Game Development Reference
In-Depth Information
of 'how to arrange our economic interactions so that, when everyone behaves
in a self-interested manner, the result is something we all like'. So these
interactions are supposed to yield desired social decisions when each agent is
interested in maximising only his own utility.
In mechanism design one is interested in the ways of inducing the players
to submit true information. This subject is closely related to game theory,
though it focuses on other issues. In the next section we shall clarify this
connection. To discuss mechanism design in more detail we need to introduce
some basic concepts.
Assume a set
of players with n> 1, a non-empty set of deci-
sions D , and for each player i
1 ,...,n
a non-empty set of types Θ i , and
an initial utility function v i : D
Θ i
In this context a type is some private information known only to the player,
for example, in the case of an auction, the player's valuation of the items for
When discussing types and sets of types we use then the same abbreviations
as in Section 1.2. In particular, we define Θ := Θ 1 ×···×
Θ n and for θ
we have ( θ i −i )= θ .
A decision rule is a function f
D . We call the tuple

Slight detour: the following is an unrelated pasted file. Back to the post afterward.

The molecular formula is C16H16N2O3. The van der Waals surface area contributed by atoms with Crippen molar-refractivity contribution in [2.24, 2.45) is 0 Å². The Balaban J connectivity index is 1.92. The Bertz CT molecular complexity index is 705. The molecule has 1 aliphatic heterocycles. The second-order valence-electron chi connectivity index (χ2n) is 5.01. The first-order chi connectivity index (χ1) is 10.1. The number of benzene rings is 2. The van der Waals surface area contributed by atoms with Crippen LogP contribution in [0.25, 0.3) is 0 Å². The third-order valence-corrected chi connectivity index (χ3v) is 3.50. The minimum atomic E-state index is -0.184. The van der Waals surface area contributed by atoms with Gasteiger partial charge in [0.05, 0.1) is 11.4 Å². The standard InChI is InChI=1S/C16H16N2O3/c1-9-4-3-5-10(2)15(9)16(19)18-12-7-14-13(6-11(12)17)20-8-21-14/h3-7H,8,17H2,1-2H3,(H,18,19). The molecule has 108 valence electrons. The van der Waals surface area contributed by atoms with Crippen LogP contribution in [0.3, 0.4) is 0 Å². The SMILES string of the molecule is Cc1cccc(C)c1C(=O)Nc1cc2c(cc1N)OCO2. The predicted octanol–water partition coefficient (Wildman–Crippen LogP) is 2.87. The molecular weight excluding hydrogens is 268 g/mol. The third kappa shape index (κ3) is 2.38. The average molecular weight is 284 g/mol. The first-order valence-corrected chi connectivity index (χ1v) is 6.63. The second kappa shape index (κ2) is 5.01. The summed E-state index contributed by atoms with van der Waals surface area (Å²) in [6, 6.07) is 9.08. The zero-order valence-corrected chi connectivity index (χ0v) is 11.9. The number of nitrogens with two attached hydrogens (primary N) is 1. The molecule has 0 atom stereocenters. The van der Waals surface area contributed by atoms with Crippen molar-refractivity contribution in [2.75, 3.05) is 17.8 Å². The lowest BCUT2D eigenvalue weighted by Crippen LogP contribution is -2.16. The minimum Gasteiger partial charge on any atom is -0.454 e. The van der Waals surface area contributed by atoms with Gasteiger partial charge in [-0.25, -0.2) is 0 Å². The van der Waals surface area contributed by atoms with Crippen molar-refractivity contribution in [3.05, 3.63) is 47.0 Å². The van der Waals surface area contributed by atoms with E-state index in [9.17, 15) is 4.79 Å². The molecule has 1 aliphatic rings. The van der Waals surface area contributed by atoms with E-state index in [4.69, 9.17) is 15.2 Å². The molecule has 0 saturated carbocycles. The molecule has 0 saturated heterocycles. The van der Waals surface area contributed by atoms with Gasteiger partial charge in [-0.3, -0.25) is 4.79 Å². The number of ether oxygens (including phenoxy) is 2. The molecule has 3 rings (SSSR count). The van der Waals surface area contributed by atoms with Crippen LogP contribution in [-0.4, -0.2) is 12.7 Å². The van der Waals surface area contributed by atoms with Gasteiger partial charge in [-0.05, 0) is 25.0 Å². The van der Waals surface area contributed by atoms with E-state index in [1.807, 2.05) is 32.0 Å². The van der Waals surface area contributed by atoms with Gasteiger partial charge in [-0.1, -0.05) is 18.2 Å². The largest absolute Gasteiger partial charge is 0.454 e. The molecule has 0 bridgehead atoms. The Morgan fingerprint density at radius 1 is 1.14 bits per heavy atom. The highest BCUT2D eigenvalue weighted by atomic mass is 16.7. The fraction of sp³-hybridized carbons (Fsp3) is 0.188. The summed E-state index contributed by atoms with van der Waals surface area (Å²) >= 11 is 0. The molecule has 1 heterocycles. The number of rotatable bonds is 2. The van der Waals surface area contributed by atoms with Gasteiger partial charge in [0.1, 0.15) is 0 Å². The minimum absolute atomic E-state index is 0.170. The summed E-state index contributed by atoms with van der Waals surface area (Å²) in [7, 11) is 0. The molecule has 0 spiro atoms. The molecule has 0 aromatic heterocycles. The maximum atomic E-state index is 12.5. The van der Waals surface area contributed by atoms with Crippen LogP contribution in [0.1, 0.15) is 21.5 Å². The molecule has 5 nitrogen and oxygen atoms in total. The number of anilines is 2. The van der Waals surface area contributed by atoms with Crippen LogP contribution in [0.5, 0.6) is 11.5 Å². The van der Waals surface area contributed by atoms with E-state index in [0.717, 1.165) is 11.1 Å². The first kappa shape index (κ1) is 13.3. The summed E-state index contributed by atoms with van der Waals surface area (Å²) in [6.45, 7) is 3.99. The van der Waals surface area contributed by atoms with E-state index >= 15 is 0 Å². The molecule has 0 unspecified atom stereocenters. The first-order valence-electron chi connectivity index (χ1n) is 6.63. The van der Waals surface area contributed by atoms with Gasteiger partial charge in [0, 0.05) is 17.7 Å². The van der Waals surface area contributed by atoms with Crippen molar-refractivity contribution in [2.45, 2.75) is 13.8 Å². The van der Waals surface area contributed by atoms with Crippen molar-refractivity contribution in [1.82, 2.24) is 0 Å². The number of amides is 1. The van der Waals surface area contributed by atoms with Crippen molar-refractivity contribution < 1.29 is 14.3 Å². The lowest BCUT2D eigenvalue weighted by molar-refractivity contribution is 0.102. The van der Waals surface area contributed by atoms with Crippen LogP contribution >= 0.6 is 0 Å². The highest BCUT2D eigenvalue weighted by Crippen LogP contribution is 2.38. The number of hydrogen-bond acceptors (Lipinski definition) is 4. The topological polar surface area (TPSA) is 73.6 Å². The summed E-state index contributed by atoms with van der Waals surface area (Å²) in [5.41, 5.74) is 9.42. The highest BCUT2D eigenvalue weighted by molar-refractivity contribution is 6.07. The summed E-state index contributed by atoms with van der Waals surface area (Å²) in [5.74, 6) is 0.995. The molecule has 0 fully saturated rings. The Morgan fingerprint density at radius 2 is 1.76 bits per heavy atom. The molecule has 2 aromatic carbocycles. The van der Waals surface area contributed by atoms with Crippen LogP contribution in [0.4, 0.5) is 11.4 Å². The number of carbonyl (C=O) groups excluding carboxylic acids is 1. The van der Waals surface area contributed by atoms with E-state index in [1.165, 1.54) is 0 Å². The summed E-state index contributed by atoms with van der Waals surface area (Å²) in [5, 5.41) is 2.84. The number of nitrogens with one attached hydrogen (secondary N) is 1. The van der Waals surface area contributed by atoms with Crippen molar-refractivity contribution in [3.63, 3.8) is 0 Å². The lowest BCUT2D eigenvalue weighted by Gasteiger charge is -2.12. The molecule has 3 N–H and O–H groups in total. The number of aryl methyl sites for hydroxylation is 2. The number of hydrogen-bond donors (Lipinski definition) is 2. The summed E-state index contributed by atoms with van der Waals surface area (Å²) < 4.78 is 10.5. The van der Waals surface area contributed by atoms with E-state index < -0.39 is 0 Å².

( D, Θ 1 ,..., Θ n ,v 1 ,...,v n ,f )
a decision problem .
Decision problems are considered in the presence of a central authority
who takes decisions on the basis of the information provided by the play-
ers. Given a decision problem the desired decision is obtained through the
following sequence of events, where f is a given, publicly known, decision
Θ i ,
each player i announces to the central authority a type θ i Θ i ; this yields
a joint type θ := ( θ 1 ,...,θ n ),
each player i receives (becomes aware of) his type θ i
the central authority then takes the decision d := f ( θ ) and communicates
it to each player,
the resulting initial utility for player i is then v i ( d, θ i ).
The di culty in taking decisions through the above described sequence
of events is that players are assumed to be rational, that is they want to
maximise their utility. As a result they may submit false information to
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